12. Secure Metal Coils in Truck
13. Secure Coils Eyes Crosswise
14. Secure Coils Eyes Lengthwise
15. Secure Coils for Truck Drivers
16. Secure Paper Rolls for CDL
17. Load & Secure Paper Rolls Vert.
18. Secure Paper Rolls Vert. CDL
22. Reqs. Arrange Concrete Pipe
23. Securing Pipe Inside Diam. 1.143
24. Securing Pipe Inside Diam. 1143
25. Secure Intermodal Containers
26. Secure Autos, Light Trucks, Vans
27. Secure Heavy Vehicles, Equip.
28. Secure Flattened/Crushed Vehicles
29. Secure Roll-On/Roll-Off Hook
30. Secure Large Boulders Tranport
1. Cargo Securement for Trucks
2. Securement Devices & Dunnage
3. Strength Ratings Blocking System
4. Cargo Roll Prevention Training
8. Securement Reqs. for Metal Coils
9. Securement Reqs. for Metal Coils
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If you operate a CDL-required vehicle in interstate commerce, the vehicle, with few exceptions, is required to be registered under the International Registration Plan (IRP) and the International Fuel Tax Agreement (IFTA). These federally mandated programs provide for the equitable collection and distribution of vehicle license fees and motor fuels taxes for vehicles traveling throughout the 48 contiguous United States and 10 Canadian provinces.
Under the IRP, jurisdictions must register apportioned vehicles which include issuing license plates and cab cards or proper credentials, calculate, collect and distribute IRP fees, audit carriers for accuracy of reported distance and fees and enforce IRP requirements.
Registrant responsibilities under the Plan include applying for IRP registration with base jurisdiction, providing proper documentation for registration, paying appropriate IRP registration fees, properly displaying registration credentials, maintaining accurate distance records, and making records available for jurisdiction review.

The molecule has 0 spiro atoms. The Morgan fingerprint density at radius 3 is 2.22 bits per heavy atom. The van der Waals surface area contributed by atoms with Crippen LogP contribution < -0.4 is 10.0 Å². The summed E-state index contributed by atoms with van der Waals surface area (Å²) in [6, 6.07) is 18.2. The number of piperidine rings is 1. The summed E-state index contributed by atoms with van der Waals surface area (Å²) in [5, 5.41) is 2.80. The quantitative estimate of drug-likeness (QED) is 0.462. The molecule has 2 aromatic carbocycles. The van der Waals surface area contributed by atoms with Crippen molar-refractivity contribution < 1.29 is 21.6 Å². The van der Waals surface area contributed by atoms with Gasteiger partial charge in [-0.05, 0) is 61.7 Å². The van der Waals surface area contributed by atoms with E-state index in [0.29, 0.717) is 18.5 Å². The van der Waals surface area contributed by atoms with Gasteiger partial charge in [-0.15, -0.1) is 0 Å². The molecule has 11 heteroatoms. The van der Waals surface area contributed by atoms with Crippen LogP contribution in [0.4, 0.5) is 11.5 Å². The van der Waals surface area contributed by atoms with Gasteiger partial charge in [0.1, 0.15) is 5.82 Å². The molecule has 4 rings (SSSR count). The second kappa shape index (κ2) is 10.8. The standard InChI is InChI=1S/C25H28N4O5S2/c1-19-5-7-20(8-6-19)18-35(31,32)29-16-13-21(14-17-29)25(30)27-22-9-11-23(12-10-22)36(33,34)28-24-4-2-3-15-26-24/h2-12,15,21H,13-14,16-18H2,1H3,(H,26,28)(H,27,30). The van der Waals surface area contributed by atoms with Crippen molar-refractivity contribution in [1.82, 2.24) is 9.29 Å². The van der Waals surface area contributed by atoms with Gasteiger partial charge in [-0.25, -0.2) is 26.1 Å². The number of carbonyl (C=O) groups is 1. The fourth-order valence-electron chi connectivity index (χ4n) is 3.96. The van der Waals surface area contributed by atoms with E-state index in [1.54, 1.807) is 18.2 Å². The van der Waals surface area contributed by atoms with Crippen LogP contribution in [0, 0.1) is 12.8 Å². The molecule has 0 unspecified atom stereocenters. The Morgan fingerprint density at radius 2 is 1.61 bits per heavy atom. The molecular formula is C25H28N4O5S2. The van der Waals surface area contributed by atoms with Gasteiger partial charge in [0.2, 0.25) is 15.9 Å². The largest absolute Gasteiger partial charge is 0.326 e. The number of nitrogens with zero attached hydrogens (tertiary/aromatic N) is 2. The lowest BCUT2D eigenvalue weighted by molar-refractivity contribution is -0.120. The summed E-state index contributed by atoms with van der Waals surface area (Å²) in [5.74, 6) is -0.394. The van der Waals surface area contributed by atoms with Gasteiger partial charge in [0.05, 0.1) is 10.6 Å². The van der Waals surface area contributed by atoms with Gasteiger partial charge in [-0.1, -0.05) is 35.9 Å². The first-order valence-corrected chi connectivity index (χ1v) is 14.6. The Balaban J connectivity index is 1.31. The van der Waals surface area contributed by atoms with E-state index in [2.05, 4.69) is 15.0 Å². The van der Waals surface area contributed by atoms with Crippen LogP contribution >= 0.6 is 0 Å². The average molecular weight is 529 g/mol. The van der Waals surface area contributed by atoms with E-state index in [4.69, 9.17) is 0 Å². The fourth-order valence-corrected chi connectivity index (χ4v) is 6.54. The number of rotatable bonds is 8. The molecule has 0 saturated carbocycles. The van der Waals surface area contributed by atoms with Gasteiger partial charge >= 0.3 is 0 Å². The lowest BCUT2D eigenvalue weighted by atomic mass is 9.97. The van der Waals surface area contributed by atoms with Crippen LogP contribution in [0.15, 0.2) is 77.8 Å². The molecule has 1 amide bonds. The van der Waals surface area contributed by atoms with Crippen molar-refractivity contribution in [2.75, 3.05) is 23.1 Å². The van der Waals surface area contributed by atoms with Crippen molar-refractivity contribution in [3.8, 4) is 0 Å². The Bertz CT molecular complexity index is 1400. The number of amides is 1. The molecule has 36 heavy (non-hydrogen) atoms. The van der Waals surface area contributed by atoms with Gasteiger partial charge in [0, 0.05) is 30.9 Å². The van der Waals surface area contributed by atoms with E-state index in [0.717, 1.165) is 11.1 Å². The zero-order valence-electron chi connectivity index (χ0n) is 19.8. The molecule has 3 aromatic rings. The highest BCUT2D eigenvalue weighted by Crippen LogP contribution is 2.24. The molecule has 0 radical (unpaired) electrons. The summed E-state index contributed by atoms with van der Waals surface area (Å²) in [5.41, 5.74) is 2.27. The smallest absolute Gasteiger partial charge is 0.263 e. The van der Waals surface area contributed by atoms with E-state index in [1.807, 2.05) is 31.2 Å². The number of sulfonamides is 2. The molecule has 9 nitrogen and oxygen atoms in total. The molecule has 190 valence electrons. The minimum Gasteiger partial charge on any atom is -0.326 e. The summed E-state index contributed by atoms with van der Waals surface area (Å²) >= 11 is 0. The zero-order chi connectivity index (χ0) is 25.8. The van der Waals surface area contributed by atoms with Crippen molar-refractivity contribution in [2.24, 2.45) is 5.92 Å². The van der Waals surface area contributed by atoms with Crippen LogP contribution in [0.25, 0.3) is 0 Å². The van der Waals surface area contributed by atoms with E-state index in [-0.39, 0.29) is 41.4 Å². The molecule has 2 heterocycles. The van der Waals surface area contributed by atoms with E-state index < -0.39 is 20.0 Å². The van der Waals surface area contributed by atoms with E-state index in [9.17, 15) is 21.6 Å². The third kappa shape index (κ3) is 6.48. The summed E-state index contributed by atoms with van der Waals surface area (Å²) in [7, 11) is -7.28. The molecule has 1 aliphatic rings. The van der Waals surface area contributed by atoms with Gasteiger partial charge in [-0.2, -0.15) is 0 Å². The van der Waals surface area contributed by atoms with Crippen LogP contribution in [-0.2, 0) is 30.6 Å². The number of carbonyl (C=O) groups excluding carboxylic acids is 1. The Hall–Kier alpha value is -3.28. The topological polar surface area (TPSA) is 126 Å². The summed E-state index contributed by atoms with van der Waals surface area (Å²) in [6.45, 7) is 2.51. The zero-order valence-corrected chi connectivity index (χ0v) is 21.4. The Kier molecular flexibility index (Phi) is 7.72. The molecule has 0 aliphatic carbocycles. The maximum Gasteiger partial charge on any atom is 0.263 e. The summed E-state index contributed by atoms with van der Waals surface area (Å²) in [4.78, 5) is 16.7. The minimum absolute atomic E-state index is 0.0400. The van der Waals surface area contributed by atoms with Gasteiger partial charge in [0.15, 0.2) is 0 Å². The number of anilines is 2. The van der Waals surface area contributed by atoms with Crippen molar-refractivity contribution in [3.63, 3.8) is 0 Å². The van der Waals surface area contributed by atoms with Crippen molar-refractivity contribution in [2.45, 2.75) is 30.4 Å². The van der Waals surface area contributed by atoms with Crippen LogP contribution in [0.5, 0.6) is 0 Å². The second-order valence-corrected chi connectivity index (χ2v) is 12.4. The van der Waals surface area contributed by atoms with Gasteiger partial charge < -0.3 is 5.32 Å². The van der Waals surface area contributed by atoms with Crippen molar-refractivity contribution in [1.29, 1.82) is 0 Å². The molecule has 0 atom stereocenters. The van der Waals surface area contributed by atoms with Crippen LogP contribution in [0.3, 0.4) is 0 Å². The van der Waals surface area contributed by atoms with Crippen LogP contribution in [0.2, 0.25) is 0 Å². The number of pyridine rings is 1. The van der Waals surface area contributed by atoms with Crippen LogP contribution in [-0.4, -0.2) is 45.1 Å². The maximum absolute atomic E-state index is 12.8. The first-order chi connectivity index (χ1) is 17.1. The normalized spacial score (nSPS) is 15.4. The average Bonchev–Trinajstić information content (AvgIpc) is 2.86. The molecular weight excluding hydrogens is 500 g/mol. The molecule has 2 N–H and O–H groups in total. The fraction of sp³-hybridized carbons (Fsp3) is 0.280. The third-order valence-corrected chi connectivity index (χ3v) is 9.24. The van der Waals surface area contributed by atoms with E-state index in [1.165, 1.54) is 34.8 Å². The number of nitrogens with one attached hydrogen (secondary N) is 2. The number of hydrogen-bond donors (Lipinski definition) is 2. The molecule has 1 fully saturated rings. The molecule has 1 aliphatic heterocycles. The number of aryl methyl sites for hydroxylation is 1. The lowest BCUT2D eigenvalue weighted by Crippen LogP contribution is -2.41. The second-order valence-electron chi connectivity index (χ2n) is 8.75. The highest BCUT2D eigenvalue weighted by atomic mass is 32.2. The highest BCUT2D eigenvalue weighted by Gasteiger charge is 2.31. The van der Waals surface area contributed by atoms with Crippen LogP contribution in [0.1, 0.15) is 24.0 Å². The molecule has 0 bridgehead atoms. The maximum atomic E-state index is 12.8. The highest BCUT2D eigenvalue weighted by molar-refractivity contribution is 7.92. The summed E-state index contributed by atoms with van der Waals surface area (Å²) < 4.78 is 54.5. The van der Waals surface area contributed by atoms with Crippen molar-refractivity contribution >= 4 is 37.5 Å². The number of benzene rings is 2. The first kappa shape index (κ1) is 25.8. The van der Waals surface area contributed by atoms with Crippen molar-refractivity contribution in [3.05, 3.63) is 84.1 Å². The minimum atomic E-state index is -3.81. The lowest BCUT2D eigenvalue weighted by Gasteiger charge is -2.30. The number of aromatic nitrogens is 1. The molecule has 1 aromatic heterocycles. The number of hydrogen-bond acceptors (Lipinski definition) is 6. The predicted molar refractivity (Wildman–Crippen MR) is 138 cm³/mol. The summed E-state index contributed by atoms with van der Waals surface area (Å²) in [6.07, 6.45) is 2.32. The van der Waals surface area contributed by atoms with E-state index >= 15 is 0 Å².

The basic concept behind IFTA is to allow a licensee (motor carrier) to license in a base jurisdiction for the reporting and payment of motor fuel use taxes.
Under the IFTA, a licensee is issued one set of credentials that will authorize operations through all IFTA member jurisdictions. The fuel use taxes collected pursuant to the IFTA are calculated based on the number of miles (kilometers) traveled and the number of gallons (liters) consumed in the member jurisdictions. The licensee files one quarterly tax return with the base jurisdiction by which the licensee will report all operations through all IFTA member jurisdictions.
It is the base jurisdiction's responsibility to remit the taxes collected to other member jurisdictions and to represent the other member jurisdictions in the tax collection process, including the performance of audits.
An IFTA licensee must retain records to support the information reported on the IFTA quarterly tax return The IRP registrant and the IFTA licensee may be the vehicle owner or the vehicle operator.
The requirement for acquiring IRP plates for a vehicle and IFTA license for a motor carrier is determined by the definitions from the IRP Plan and the IFTA for Qualified Vehicle and Qualified Motor Vehicle: